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OMP_2016_01_0020.pdf1.74 MB
Published ahead of print January 16, 2016; Printed March 04, 2016; OM&P 2016 Volume 2 Issue 1, pages 55-62; doi:20388/OMP2016.001.0023
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Stem cells research has passed a long and exciting way from the discovery to clinical applications. Every year more-and-more scientific reports and solid research breakthroughs are published in this fascinating field making it difficult to follow after new discoveries and cover the history. In the current review we overviewed history of stem cells research starting from the discovery and ending with the current state-of-art. We discussed obstacles and future perspectives of the cell-based therapy, with a special focus made on protection and regeneration of the lost functions after injury/degeneration of adult central nervous system.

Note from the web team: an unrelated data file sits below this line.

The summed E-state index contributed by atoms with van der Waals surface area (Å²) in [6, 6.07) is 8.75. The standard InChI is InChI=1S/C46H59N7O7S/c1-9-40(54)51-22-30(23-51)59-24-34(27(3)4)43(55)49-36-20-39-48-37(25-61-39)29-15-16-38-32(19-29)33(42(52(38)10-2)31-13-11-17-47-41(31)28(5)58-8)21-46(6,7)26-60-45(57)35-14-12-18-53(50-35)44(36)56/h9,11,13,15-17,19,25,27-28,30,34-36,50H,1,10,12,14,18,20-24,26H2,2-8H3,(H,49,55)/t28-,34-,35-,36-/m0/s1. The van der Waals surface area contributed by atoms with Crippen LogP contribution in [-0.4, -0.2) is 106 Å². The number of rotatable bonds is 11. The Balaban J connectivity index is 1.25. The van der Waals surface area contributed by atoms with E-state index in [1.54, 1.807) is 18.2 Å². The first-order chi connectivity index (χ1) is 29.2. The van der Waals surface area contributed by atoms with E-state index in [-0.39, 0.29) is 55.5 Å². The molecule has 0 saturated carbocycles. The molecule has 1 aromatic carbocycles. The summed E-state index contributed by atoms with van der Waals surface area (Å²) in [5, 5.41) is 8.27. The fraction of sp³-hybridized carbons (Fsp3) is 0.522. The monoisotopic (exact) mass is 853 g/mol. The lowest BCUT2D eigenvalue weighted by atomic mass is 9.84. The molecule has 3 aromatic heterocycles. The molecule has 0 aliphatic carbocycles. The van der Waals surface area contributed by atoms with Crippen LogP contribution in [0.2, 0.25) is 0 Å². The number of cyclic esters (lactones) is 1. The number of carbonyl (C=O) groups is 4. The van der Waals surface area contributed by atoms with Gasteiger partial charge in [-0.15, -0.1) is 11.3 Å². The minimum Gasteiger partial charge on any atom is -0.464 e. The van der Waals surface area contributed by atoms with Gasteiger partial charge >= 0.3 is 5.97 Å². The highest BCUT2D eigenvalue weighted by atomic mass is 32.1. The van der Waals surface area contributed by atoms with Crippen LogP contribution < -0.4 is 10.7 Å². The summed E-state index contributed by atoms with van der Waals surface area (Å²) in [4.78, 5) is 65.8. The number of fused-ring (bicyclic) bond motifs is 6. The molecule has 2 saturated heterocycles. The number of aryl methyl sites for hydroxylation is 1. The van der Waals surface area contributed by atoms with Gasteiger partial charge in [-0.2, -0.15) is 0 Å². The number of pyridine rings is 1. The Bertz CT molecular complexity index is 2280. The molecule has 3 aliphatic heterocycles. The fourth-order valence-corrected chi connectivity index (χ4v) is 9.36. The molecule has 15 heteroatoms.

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OMP_2016_01_0023.pdf482.95 KB
Published ahead of print January 16, 2016; Printed March 04, 2016; OM&P 2016 Volume 2 Issue 1, pages 63-68; doi:20388/OMP2016.001.0021
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The effect of 2-aminoethyl diphenylborinate (2-APB), a commonly used drug to modulate inositol-1,4,5-triphosphate (IP3) receptors and transient receptor potential (TRP) channels, on GABAA receptor-mediated currents was studied in neurons from the medial preoptic nucleus (MPN) of rat. 2-APB gradually and reversibly reduced the currents evoked by GABA but had no effect on the currents evoked by glycine. The blocking effect was not mediated by alterations in intracellular calcium concentration and showed a concentration dependence with half maximal effect at ~50 µM 2-APB, for currents evoked by 100 µM, as well as by 1.0 mM GABA, suggesting that 2-APB is not competing with GABA for its binding site at the GABAA receptor. Thus, the present study describes a novel pharmacological property of 2-APB as a non-competitive blocker of GABAA receptors and calls for caution in the interpretation of the results where 2-APB is used to affect IP3 receptors or TRP channels.


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OMP_2016_01_0021.pdf995.14 KB
Published ahead of print January 16, 2016; Printed March 04, 2016; OM&P 2016 Volume 2 Issue 1, pages 69-76; doi:20388/OMP2016.001.0025